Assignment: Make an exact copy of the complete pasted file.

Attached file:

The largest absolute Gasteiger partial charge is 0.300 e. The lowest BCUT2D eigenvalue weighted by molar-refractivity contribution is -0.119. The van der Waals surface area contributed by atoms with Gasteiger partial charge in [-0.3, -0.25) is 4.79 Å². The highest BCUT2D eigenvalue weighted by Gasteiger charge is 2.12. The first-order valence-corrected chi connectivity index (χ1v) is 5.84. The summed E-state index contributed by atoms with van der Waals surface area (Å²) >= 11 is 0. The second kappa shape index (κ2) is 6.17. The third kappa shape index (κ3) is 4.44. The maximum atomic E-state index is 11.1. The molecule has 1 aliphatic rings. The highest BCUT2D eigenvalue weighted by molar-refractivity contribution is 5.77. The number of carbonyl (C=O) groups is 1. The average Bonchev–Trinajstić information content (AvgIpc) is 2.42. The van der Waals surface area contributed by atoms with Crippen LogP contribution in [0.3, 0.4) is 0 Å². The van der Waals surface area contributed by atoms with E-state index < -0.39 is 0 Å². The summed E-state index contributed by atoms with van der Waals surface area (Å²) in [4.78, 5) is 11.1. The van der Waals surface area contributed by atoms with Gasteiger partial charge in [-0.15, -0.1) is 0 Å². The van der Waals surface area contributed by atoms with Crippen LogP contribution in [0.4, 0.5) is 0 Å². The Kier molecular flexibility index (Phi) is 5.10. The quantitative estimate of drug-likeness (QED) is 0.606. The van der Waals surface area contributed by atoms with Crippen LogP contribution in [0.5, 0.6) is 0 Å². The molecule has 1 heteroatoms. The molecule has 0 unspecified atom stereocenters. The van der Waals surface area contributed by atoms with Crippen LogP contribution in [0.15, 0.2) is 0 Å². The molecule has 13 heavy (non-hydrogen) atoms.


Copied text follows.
The largest absolute Gasteiger partial charge is 0.300 e. The lowest BCUT2D eigenvalue weighted by molar-refractivity contribution is -0.119. The van der Waals surface area contributed by atoms with Gasteiger partial charge in [-0.3, -0.25) is 4.79 Å². The highest BCUT2D eigenvalue weighted by Gasteiger charge is 2.12. The first-order valence-corrected chi connectivity index (χ1v) is 5.84. The summed E-state index contributed by atoms with van der Waals surface area (Å²) >= 11 is 0. The second kappa shape index (κ2) is 6.17. The third kappa shape index (κ3) is 4.44. The maximum atomic E-state index is 11.1. The molecule has 1 aliphatic rings. The highest BCUT2D eigenvalue weighted by molar-refractivity contribution is 5.77. The number of carbonyl (C=O) groups is 1. The average Bonchev–Trinajstić information content (AvgIpc) is 2.42. The van der Waals surface area contributed by atoms with Crippen LogP contribution in [0.3, 0.4) is 0 Å². The van der Waals surface area contributed by atoms with E-state index < -0.39 is 0 Å². The summed E-state index contributed by atoms with van der Waals surface area (Å²) in [4.78, 5) is 11.1. The van der Waals surface area contributed by atoms with Gasteiger partial charge in [-0.15, -0.1) is 0 Å². The van der Waals surface area contributed by atoms with Crippen LogP contribution in [0.4, 0.5) is 0 Å². The Kier molecular flexibility index (Phi) is 5.10. The quantitative estimate of drug-likeness (QED) is 0.606. The van der Waals surface area contributed by atoms with Crippen LogP contribution in [0.5, 0.6) is 0 Å². The molecule has 1 heteroatoms. The molecule has 0 unspecified atom stereocenters. The van der Waals surface area contributed by atoms with Crippen LogP contribution in [0.15, 0.2) is 0 Å². The molecule has 13 heavy (non-hydrogen) atoms.